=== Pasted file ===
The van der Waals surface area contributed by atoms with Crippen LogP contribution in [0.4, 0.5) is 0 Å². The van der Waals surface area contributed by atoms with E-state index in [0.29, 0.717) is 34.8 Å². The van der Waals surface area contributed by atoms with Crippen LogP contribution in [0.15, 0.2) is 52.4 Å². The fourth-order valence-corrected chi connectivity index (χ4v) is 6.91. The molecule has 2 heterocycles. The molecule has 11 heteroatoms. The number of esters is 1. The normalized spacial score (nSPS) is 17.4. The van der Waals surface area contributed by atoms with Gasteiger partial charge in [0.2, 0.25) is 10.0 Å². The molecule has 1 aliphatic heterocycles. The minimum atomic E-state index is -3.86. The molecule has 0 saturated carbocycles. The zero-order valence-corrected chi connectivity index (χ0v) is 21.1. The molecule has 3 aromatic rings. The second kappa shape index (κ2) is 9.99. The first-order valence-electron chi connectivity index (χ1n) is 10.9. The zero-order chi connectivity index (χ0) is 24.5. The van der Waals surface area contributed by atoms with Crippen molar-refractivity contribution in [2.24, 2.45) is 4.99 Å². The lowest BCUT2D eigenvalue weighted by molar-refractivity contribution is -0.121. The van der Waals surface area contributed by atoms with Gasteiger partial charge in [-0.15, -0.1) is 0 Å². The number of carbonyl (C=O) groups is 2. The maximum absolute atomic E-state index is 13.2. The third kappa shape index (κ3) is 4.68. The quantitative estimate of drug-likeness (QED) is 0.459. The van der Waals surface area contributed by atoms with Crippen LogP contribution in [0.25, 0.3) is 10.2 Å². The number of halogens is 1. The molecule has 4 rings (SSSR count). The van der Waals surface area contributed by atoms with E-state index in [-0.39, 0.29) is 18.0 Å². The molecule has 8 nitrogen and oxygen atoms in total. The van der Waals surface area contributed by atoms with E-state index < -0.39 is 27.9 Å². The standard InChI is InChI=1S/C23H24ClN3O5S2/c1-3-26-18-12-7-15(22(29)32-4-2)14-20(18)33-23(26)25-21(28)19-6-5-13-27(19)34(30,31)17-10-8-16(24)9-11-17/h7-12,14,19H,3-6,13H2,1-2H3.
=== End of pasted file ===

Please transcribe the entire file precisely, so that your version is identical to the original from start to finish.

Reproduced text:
The van der Waals surface area contributed by atoms with Crippen LogP contribution in [0.4, 0.5) is 0 Å². The van der Waals surface area contributed by atoms with E-state index in [0.29, 0.717) is 34.8 Å². The van der Waals surface area contributed by atoms with Crippen LogP contribution in [0.15, 0.2) is 52.4 Å². The fourth-order valence-corrected chi connectivity index (χ4v) is 6.91. The molecule has 2 heterocycles. The molecule has 11 heteroatoms. The number of esters is 1. The normalized spacial score (nSPS) is 17.4. The van der Waals surface area contributed by atoms with Gasteiger partial charge in [0.2, 0.25) is 10.0 Å². The molecule has 1 aliphatic heterocycles. The minimum atomic E-state index is -3.86. The molecule has 0 saturated carbocycles. The zero-order valence-corrected chi connectivity index (χ0v) is 21.1. The molecule has 3 aromatic rings. The second kappa shape index (κ2) is 9.99. The first-order valence-electron chi connectivity index (χ1n) is 10.9. The zero-order chi connectivity index (χ0) is 24.5. The van der Waals surface area contributed by atoms with Crippen molar-refractivity contribution in [2.24, 2.45) is 4.99 Å². The lowest BCUT2D eigenvalue weighted by molar-refractivity contribution is -0.121. The van der Waals surface area contributed by atoms with Gasteiger partial charge in [-0.15, -0.1) is 0 Å². The number of carbonyl (C=O) groups is 2. The maximum absolute atomic E-state index is 13.2. The third kappa shape index (κ3) is 4.68. The quantitative estimate of drug-likeness (QED) is 0.459. The van der Waals surface area contributed by atoms with Crippen LogP contribution in [0.25, 0.3) is 10.2 Å². The number of halogens is 1. The molecule has 4 rings (SSSR count). The van der Waals surface area contributed by atoms with E-state index in [-0.39, 0.29) is 18.0 Å². The molecule has 8 nitrogen and oxygen atoms in total. The van der Waals surface area contributed by atoms with E-state index < -0.39 is 27.9 Å². The standard InChI is InChI=1S/C23H24ClN3O5S2/c1-3-26-18-12-7-15(22(29)32-4-2)14-20(18)33-23(26)25-21(28)19-6-5-13-27(19)34(30,31)17-10-8-16(24)9-11-17/h7-12,14,19H,3-6,13H2,1-2H3.